October 08, 2009

Revealing a World of Bliss

Norman FIscher re-tells the famous story about Mahakashyapa on Vulture's Peak:

When Buddha was on Vulture Peak he twirled a flower before the assembly. Everyone was silent. Only Mahakashyapa smiled. Buddha said: "I have the eye treasury of the true teaching, the heart of nirvana, the true form of non-form, and the ineffable gate of dharma. It is a special transmission outside the teaching. I now entrust it to Mahakashyapa."

Read, "Revealing a World of Bliss," from the pages of Tricycle.

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Stan's picture

Glad you liked it. I mostly talk with people who would think it was utter nonsense--engineering/infotech/scientific types. I'm new to Tricycle, is there a pattern for entry?

Alan's picture

Light-hearted maya - cool!

Stan's picture

Didn't mean to be confusing, Alan, just light-hearted. Translation of #3: It all depends on context. If one's context is the ultimate 'emptiness' of all phenomena, then whatever is said is neither right nor wrong--it's just maya. If one's context is 'form', then one plays 'as if' the world is real, and in this context, logic is useful (though not ultimately "True".

Alan's picture

All teaching is "manipulative" in some way. I have no problem with this. But "shameful"? I don't see it.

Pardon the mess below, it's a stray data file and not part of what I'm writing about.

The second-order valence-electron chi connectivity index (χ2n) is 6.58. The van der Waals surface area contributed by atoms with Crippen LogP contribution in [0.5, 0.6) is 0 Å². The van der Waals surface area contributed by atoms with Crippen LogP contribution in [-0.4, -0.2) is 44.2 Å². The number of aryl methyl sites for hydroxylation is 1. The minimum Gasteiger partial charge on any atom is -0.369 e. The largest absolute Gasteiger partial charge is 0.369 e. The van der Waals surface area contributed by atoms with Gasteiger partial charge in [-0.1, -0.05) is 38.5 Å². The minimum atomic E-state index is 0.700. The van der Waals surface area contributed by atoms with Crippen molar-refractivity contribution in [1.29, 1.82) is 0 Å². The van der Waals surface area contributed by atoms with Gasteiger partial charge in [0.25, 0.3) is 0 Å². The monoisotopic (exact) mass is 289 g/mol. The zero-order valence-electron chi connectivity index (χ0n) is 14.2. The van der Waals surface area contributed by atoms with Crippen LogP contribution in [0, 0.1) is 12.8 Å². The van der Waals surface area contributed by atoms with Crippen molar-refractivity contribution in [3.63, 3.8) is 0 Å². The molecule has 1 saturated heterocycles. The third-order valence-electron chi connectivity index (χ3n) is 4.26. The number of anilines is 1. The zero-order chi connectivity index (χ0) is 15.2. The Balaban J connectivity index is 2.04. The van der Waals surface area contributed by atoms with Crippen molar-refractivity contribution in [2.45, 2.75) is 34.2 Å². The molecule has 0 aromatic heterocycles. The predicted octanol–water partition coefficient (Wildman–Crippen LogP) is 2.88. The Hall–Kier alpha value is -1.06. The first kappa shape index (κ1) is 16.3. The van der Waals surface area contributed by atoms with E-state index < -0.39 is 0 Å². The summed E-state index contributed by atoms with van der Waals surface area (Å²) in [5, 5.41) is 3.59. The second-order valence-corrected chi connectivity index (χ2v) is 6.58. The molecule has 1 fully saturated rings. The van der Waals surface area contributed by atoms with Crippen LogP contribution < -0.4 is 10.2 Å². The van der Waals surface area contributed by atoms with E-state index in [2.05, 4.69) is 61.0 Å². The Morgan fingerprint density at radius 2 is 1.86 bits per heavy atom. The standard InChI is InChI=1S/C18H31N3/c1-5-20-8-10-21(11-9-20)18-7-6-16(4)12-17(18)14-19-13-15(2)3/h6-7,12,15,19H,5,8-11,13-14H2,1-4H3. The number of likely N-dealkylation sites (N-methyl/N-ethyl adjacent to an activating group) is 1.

Zen expects (demands) questions. You can ask about the authenticity of this story. Most agree that it is not authentic. But to the next question: does this diminish its value?

Is authenticity even the right question?

alan's picture

Can't make sense of that, sorry.

Stan's picture

Of course from a meta-absolute-nothing perspective ... how can either be wrong.

And, closer up, trees rather than forest perspective, logic is a good thing as long as one recognizes it's not the only thing.

alan's picture

Heartbreakingly manipulative and shameful. Does Mr. Fischer really think the Suttas were recorded by disinterested passers-by? And why should we trust the Lotus Sutra anyway, since anything written is always incorrect?

Jamie Whyte wrote a nice little book called "Crimes against logic". A good read.

david's picture

Wonderful perspective....